The research team discovered that the bat version of CARD8 is incapable of detecting coronaviruses. This may explain why coronaviruses can infect bats so easily, making bats a reservoir for these viruses.
The findings provide evidence that CARD8 has undergone substantial evolution across different mammalian species and individual humans. As the authors state, “Our findings establish CARD8 as a rapidly evolving, polymorphic, innate immune sensor of positive-sense RNA viruses.”
Daugherty mentioned that researchers have only scratched the surface in understanding how immune sensors signal the presence of pathogens and infections.
“The incredible balance between sensing and not sensing different viruses and its evolutionary implications are truly mind-blowing,” expressed Daugherty.
Further studies are necessary to thoroughly investigate the role of CARD8 in the severity of COVID-19 infections and long-term symptoms.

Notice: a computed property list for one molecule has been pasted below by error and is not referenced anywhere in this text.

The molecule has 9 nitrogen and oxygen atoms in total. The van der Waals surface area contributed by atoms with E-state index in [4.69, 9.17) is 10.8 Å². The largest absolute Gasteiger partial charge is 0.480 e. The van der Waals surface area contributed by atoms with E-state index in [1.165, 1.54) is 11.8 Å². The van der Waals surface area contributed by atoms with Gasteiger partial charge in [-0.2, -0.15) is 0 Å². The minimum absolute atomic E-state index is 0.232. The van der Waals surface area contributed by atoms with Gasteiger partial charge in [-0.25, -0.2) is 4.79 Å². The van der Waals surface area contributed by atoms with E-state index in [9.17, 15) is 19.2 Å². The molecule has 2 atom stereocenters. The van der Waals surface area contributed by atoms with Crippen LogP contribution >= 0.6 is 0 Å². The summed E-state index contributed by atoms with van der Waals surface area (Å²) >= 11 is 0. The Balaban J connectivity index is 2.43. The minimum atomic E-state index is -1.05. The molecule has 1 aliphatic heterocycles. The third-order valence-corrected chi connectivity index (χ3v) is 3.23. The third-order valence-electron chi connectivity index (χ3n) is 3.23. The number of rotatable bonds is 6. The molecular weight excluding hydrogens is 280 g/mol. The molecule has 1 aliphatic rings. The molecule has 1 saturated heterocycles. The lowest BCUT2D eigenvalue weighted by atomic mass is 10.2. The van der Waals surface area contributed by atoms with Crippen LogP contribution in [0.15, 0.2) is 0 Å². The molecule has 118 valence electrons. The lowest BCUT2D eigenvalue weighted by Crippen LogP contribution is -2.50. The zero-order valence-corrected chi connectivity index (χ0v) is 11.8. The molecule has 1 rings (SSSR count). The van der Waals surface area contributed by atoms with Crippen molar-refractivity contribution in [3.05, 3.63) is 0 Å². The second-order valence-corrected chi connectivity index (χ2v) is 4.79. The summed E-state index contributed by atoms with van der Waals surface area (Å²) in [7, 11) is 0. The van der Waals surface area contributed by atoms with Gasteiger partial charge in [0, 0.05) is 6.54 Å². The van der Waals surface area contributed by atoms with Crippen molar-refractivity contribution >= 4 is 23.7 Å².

“It is tempting to speculate that reduced CARD8 inflammasome activation may contribute to variations in COVID-19 disease outcomes, as well as other human pathogenic coronavirus and picornavirus infections,” the authors note.
Reference: “Host-specific sensing of coronaviruses and picornaviruses by the CARD8 inflammasome” by Brian V. Tsu, Rimjhim Agarwal, Nandan S. Gokhale, Jessie Kulsuptrakul, Andrew P. Ryan, Elizabeth J. Fay, Lennice K. Castro, Christopher Beierschmitt, Christina Yap, Elizabeth A. Turcotte, Sofia E. Delgado-Rodriguez, Russell E. Vance, Jennifer L. Hyde, Ram Savan, Patrick S. Mitchell and Matthew D. Daugherty, 8 June 2023, PLOS Biology.
The study received funding from the National Institutes of Health, the Pew Biomedical Scholars Program, the Hellman Fellows Program, the Burroughs Wellcome Fund, the Helen Hay Whitney Foundation, the Ford Foundation Predoctoral Fellowship Program, the National Science Foundation Graduate Research Fellowship, the Mallinckrodt Foundation, the UC Berkeley CEND Catalyst award, and the Howard Hughes Medical Institute.
The research study was authored by Brian Tsu, Rimjhim Agarwal, Nandan Gokhale, Jessie Kulsuptrakul, Andrew Ryan, Elizabeth Fay, Lennice Castro, Christopher Beierschmitt, Christina Yap, Elizabeth Turcotte, Sofia Delgado-Rodriguez, Russell Vance, Jennifer Hyde, Ram Savan, Patrick Mitchell, and Matthew Daugherty.